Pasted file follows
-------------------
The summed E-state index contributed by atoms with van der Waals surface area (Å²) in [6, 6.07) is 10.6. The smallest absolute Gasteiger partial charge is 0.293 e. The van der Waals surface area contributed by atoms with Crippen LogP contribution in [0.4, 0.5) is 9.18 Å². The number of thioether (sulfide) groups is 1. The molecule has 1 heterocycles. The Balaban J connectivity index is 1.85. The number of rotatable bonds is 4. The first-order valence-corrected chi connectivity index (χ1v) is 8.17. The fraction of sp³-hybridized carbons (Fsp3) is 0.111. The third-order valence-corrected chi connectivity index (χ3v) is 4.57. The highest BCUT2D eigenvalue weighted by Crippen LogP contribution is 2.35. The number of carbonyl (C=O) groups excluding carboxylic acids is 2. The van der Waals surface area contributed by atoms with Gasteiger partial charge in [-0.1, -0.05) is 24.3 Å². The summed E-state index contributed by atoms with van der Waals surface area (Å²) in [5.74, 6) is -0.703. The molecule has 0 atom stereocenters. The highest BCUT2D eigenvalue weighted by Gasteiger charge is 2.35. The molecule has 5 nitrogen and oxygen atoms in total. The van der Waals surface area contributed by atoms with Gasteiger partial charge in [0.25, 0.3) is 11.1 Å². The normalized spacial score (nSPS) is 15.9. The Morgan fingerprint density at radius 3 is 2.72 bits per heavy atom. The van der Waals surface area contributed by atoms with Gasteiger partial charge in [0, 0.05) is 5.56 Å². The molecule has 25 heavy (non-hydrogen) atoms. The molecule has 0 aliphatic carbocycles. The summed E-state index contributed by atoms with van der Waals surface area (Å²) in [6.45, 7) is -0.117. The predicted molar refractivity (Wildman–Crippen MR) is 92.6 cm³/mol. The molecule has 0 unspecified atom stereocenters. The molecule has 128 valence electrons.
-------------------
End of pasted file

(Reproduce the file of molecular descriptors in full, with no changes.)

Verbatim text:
The summed E-state index contributed by atoms with van der Waals surface area (Å²) in [6, 6.07) is 10.6. The smallest absolute Gasteiger partial charge is 0.293 e. The van der Waals surface area contributed by atoms with Crippen LogP contribution in [0.4, 0.5) is 9.18 Å². The number of thioether (sulfide) groups is 1. The molecule has 1 heterocycles. The Balaban J connectivity index is 1.85. The number of rotatable bonds is 4. The first-order valence-corrected chi connectivity index (χ1v) is 8.17. The fraction of sp³-hybridized carbons (Fsp3) is 0.111. The third-order valence-corrected chi connectivity index (χ3v) is 4.57. The highest BCUT2D eigenvalue weighted by Crippen LogP contribution is 2.35. The number of carbonyl (C=O) groups excluding carboxylic acids is 2. The van der Waals surface area contributed by atoms with Gasteiger partial charge in [-0.1, -0.05) is 24.3 Å². The summed E-state index contributed by atoms with van der Waals surface area (Å²) in [5.74, 6) is -0.703. The molecule has 0 atom stereocenters. The highest BCUT2D eigenvalue weighted by Gasteiger charge is 2.35. The molecule has 5 nitrogen and oxygen atoms in total. The van der Waals surface area contributed by atoms with Gasteiger partial charge in [0.25, 0.3) is 11.1 Å². The normalized spacial score (nSPS) is 15.9. The Morgan fingerprint density at radius 3 is 2.72 bits per heavy atom. The van der Waals surface area contributed by atoms with Gasteiger partial charge in [0, 0.05) is 5.56 Å². The molecule has 25 heavy (non-hydrogen) atoms. The molecule has 0 aliphatic carbocycles. The summed E-state index contributed by atoms with van der Waals surface area (Å²) in [6.45, 7) is -0.117. The predicted molar refractivity (Wildman–Crippen MR) is 92.6 cm³/mol. The molecule has 0 unspecified atom stereocenters. The molecule has 128 valence electrons.